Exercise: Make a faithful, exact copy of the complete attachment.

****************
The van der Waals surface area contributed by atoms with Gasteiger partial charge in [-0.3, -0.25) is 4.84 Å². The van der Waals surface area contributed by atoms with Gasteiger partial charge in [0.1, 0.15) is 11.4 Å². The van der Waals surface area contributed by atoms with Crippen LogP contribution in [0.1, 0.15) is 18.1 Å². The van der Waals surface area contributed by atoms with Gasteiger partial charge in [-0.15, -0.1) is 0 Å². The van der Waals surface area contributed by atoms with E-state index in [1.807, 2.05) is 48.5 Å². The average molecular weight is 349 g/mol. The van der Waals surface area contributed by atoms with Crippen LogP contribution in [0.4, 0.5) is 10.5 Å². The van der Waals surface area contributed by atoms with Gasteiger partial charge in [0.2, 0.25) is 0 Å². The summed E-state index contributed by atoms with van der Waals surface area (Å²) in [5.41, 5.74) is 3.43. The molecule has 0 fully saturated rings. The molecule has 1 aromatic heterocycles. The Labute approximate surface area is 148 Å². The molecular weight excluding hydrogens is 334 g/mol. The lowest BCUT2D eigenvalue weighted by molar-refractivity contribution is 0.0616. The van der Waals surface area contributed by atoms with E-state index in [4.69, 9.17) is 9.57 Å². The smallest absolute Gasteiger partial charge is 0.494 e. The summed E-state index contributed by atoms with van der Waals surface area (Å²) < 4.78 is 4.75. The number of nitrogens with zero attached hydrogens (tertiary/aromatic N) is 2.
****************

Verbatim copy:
The van der Waals surface area contributed by atoms with Gasteiger partial charge in [-0.3, -0.25) is 4.84 Å². The van der Waals surface area contributed by atoms with Gasteiger partial charge in [0.1, 0.15) is 11.4 Å². The van der Waals surface area contributed by atoms with Crippen LogP contribution in [0.1, 0.15) is 18.1 Å². The van der Waals surface area contributed by atoms with Gasteiger partial charge in [-0.15, -0.1) is 0 Å². The van der Waals surface area contributed by atoms with E-state index in [1.807, 2.05) is 48.5 Å². The average molecular weight is 349 g/mol. The van der Waals surface area contributed by atoms with Crippen LogP contribution in [0.4, 0.5) is 10.5 Å². The van der Waals surface area contributed by atoms with Gasteiger partial charge in [0.2, 0.25) is 0 Å². The summed E-state index contributed by atoms with van der Waals surface area (Å²) in [5.41, 5.74) is 3.43. The molecule has 0 fully saturated rings. The molecule has 1 aromatic heterocycles. The Labute approximate surface area is 148 Å². The molecular weight excluding hydrogens is 334 g/mol. The lowest BCUT2D eigenvalue weighted by molar-refractivity contribution is 0.0616. The van der Waals surface area contributed by atoms with E-state index in [4.69, 9.17) is 9.57 Å². The smallest absolute Gasteiger partial charge is 0.494 e. The summed E-state index contributed by atoms with van der Waals surface area (Å²) < 4.78 is 4.75. The number of nitrogens with zero attached hydrogens (tertiary/aromatic N) is 2.